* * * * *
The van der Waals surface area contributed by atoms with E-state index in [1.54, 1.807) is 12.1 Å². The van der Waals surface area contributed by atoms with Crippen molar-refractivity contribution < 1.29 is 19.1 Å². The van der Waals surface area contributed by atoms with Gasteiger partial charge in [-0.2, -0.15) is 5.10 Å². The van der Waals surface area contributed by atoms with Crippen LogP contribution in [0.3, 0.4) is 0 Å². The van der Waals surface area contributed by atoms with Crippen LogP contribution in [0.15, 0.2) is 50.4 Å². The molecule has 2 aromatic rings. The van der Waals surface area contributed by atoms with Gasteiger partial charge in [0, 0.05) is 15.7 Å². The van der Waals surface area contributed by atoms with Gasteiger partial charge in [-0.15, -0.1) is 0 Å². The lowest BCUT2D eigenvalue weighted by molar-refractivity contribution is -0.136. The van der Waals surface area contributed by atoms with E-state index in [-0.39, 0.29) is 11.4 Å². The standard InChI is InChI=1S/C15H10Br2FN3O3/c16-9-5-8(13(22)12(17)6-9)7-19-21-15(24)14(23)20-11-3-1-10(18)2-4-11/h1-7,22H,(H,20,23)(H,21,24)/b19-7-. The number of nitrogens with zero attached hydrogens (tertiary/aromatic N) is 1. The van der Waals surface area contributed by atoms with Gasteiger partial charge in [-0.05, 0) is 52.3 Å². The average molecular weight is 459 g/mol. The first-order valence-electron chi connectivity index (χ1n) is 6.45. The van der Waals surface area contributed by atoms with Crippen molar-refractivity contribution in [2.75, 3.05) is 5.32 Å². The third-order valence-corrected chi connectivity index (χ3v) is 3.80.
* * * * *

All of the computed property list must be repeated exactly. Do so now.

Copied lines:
The van der Waals surface area contributed by atoms with E-state index in [1.54, 1.807) is 12.1 Å². The van der Waals surface area contributed by atoms with Crippen molar-refractivity contribution < 1.29 is 19.1 Å². The van der Waals surface area contributed by atoms with Gasteiger partial charge in [-0.2, -0.15) is 5.10 Å². The van der Waals surface area contributed by atoms with Crippen LogP contribution in [0.3, 0.4) is 0 Å². The van der Waals surface area contributed by atoms with Crippen LogP contribution in [0.15, 0.2) is 50.4 Å². The molecule has 2 aromatic rings. The van der Waals surface area contributed by atoms with Gasteiger partial charge in [0, 0.05) is 15.7 Å². The van der Waals surface area contributed by atoms with Gasteiger partial charge in [-0.15, -0.1) is 0 Å². The lowest BCUT2D eigenvalue weighted by molar-refractivity contribution is -0.136. The van der Waals surface area contributed by atoms with E-state index in [-0.39, 0.29) is 11.4 Å². The standard InChI is InChI=1S/C15H10Br2FN3O3/c16-9-5-8(13(22)12(17)6-9)7-19-21-15(24)14(23)20-11-3-1-10(18)2-4-11/h1-7,22H,(H,20,23)(H,21,24)/b19-7-. The number of nitrogens with zero attached hydrogens (tertiary/aromatic N) is 1. The van der Waals surface area contributed by atoms with Gasteiger partial charge in [-0.05, 0) is 52.3 Å². The average molecular weight is 459 g/mol. The first-order valence-electron chi connectivity index (χ1n) is 6.45. The van der Waals surface area contributed by atoms with Crippen molar-refractivity contribution in [2.75, 3.05) is 5.32 Å². The third-order valence-corrected chi connectivity index (χ3v) is 3.80.